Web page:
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Operation Fast and Furious flares again

Nov. 8, 2011 at 2:34 PM   |   Comments

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WASHINGTON, Nov. 8 (UPI) -- U.S. Attorney General Eric Holder testified before Congress Tuesday about a botched arms trafficking operation and allegations of deceit and coverup.

The venue was the U.S. Senate Judiciary Committee and Holder almost immediately appeared to plead that "Operation Fast and Furious" be put into larger context.

"This operation was flawed in its concept and flawed in its execution, and unfortunately we feel the effect for years to come as guns that were lost during this operation continue to show up at crime scenes both here and in Mexico," he said. "This should never have happened and it must never happen again."

But Holder added: "The mistakes of Operation Fast and Furious, serious though they were, should not deter or distract us from our critical mission to disrupt the dangerous flow of firearms along our southwest border."

The United States, he said, was "losing the battle" to stop gun trafficking to Mexico and must act, "but beyond identifying where errors occurred (in Fast and Furious) and ensuring they never occur again, we must be careful not to lose sight of the critical problem …"

The problem, however, isn't just the smuggling of weapons to Mexico's drug cartels and some of those weapons finding their way back to U.S. soil, where some have been used in crimes. As serious as those problems are, there is also the problem of law enforcement officials acting in accordance with the laws.

"Let me be clear, the bottom line is that it doesn't matter how many laws we pass if those responsible for enforcing them refuse to do their duty as was in the case of Fast and Furious," U.S. Sen. Charles Grassley, R-Iowa, told Holder.

Operation Fast and Furious was launched by the Bureau of Alcohol, Tobacco, Firearms and Explosives in 2009 to track smuggled firearms to Mexican drug cartels. Gun dealers along the Mexican border were allowed to sell the firearms to straw buyers to enable the ATF to track the weapons and those who possessed them.

The problem was that the ATF failed to do so. U.S. Border Patrol officers were also ordered not to stop the traffickers. As many as 2,000 weapons sold in the operation are missing.

The venture came to an end in late 2010 when a Border Patrol officer was killed in an ambush and one of the trafficked weapons was found near his body. Disgruntled ATF agents blew the whistle on the program many had opposed from the outset.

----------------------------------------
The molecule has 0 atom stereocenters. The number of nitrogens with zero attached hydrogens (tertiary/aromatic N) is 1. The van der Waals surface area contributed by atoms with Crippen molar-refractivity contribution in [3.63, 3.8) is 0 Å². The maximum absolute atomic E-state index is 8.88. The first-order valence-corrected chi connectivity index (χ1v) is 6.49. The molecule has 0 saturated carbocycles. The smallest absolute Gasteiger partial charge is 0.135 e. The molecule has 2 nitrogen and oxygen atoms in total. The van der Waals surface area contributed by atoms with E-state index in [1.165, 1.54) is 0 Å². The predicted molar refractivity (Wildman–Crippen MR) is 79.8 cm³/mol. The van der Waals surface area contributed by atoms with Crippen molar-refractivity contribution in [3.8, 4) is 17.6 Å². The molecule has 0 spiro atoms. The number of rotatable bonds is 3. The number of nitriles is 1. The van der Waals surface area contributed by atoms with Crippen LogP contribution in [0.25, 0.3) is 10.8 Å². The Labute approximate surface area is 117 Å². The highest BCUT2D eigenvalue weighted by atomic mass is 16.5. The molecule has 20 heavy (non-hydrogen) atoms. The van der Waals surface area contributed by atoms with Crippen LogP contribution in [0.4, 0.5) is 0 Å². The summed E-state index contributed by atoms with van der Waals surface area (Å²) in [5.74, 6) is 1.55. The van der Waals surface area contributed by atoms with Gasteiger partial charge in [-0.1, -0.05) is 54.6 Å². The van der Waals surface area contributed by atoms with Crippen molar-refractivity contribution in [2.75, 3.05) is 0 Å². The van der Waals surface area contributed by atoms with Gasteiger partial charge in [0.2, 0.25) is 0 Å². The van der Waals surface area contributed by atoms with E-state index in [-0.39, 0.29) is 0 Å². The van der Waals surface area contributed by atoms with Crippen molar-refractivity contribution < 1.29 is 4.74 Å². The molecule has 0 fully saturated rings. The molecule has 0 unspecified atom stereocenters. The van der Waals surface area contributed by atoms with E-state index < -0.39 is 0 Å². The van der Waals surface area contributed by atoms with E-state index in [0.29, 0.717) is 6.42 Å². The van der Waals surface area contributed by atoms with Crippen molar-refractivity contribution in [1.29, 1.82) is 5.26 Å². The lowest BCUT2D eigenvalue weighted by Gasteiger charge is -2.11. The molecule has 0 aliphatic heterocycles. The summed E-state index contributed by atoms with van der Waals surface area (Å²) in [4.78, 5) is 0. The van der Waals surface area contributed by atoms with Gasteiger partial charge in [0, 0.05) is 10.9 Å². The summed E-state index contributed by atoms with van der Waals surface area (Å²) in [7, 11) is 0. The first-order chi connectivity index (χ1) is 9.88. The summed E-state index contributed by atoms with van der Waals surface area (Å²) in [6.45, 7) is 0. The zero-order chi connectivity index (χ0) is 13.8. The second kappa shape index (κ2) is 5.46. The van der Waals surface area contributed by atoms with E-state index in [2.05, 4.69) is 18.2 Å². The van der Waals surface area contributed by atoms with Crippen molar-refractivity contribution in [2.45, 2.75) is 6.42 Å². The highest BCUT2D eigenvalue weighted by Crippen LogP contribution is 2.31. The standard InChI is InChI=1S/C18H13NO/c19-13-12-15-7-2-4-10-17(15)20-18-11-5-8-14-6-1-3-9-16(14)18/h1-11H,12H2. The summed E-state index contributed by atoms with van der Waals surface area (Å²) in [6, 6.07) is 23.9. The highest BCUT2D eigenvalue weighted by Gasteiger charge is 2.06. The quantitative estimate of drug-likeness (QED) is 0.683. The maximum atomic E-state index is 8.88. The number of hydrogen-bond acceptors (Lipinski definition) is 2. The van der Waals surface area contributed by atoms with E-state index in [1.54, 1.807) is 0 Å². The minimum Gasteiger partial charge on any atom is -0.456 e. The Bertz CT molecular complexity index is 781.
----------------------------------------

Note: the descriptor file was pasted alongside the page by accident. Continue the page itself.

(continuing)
Grassley recounted Tuesday a letter from the U.S. Justice Department over whistle-blower allegations. The letter said the "ATF makes every effort to interdict weapons that have been purchased illegally and prevent their transportation to Mexico."

"In the nine months since then, mounting evidence has put the lie to that claim, documents contradicting the denials have come to light," Grassley said. "Then six ATF agents testified powerfully at dual house oversight hearings. They confirmed that gun walking occurred in Fast and Furious.

"Just last week Assistant Attorney General Lanny Breuer admitted in this room that the department's letters to me in February were false" and he "admitted he knew all along it was false."

In addition to officials of the Justice Department, which is in charge of ATF and the Border Patrol, and ATF management, Holder himself has come under suspicion. In testimony earlier this year he indicated he only learned the Fast and Furious a few weeks previously but documents indicated he knew had been briefed on the operation much earlier.

On Tuesday, he said he misspoke.

Holder's explanations, however, aren't likely to put the matter to rest. Fast and Furious is likely to become slow and painful for the administration of U.S. President Barak Obama as elections roll closer and the obvious ineptitude, plus illegalities of the operation, possibly make their way into the political debate.

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